IN 1973 I was eighteen and on the Orion, AS-18
a submarine tender
tied to a pier at Charleston's Navy Base.
Assigned to and trained by Radiological Controls,
'RadCon Division', one of my duties was weekly,
surveys, radiation, of every deck and hall
and hold and crevice of the craft.
We serviced nuclear subs. Repairs performed by
our sailors sometimes incurred some risk
of Cobalt 60 contamination—crud from reactors.
Crud, we called it, crud going afield, tracked back
to our ship. Mishaps never happened.
I was, however, that kid, gung-ho to make a great
rank-increasing, radiation-astray discovery;
preferably leading to major fallout.
During radcon surveys, boring, always
in the small night hours of Orion's workshops,
departments, lockers, holds, in impossible places,
I thought, 'Where will I find my fame?'
So it was I, with a standard detector, who found
our ship's foundry had on board a load of mold-
makers' sand bearing uranium ore.
Emanations tapped the meter
needle. I showed this result to my RadCon shipmates.
They thought it interesting, mildly, glad they worked
not in the foundry.
On the particular survey, the point of
this recounting, I entered the closet-sized Watch Repair Shop.
Our ship was commissioned in '43.
On the steel wall was a time-only clock in a black case
with a swing-open, round Bakelite-rimmed cover glass.
The face bore an anchor and 1943, the date of commission,
a radium dial—noted
this sentinel, ticking off figures.
I thought. I opened the bezel. I presented the detector probe to the face.
Beta particles pegged the meter. I closed the clock and
wrote a report.
My boss directed, "Bag it. Take it to DeCon", the decontamination room.
That place was a pit in Orion's bowels. DeCon, a watertight, airtight
compartment, from which nothing untoward ever escaped. DeCon
swept by slight negative pressure to contain and catch any airborne mischief.
"Absolute filters", which were just that, discharged Decon air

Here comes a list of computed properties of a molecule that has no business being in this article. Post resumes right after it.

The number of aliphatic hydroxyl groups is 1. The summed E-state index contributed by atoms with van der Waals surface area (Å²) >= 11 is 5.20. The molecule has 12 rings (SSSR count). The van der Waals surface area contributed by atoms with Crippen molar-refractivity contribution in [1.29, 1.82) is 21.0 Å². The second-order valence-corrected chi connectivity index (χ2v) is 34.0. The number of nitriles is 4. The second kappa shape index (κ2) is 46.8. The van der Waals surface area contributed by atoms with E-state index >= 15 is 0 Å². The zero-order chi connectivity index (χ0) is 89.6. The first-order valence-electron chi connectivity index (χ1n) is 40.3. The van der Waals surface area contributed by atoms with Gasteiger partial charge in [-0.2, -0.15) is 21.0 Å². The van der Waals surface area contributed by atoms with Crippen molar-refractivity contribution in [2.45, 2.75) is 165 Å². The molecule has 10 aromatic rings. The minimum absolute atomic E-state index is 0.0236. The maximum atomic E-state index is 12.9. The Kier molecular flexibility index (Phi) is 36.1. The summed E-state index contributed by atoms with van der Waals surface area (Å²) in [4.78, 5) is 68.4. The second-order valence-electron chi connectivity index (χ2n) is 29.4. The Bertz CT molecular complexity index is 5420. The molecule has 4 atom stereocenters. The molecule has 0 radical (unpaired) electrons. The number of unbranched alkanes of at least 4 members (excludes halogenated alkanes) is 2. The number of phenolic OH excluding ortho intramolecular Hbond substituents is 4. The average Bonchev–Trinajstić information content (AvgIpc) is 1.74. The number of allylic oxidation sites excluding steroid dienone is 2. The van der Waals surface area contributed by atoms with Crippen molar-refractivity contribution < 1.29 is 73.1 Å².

from atop of Orion's tallest mast—a system to stem
bad acting results.
With my prize of pride, that clock, yellow-bagged, I scampered down
to DeCon. With my mate Walter Crowe in observance, I prepared to plunk
the clock in a drum, wherein all hot waste, cloth wipers and widgets were
stuffed for eventual transport
to be buried in Utah.
"Walter, this is the hottest thing I've ever found."
"How bad can that be?"
So I unbagged the clock, opened the glass, reached for the AN for the last-rites
reading to convince incredulous Walter
all of hell expelled WHOOP WHOOOP WHOOOOP
through every loudspeaker horn aboard.
Orion's global radiation alarm; the key sensor in DeCon's air exhaust
flue scanning all manners of radiations; hadn't heard this siren before.
What had happened? Radon gas, a whiff,
from the clock upon the bench.
That glowering face at decommission caused instant lock-down of ship operations
fifteen minutes defluxed for six hundred men. One hundred and fifty were lost !
—lost man-hours of time.
I flew the ladders to the RadCon chiefs' office—word to my superiors.
Chief Woods looked as if he might chop me.
He paused, didn't soften, barked:
'Welch, don't do that ever again.'
And so—the end—a shame, to bury that clock;
in its way, the wiser watchman.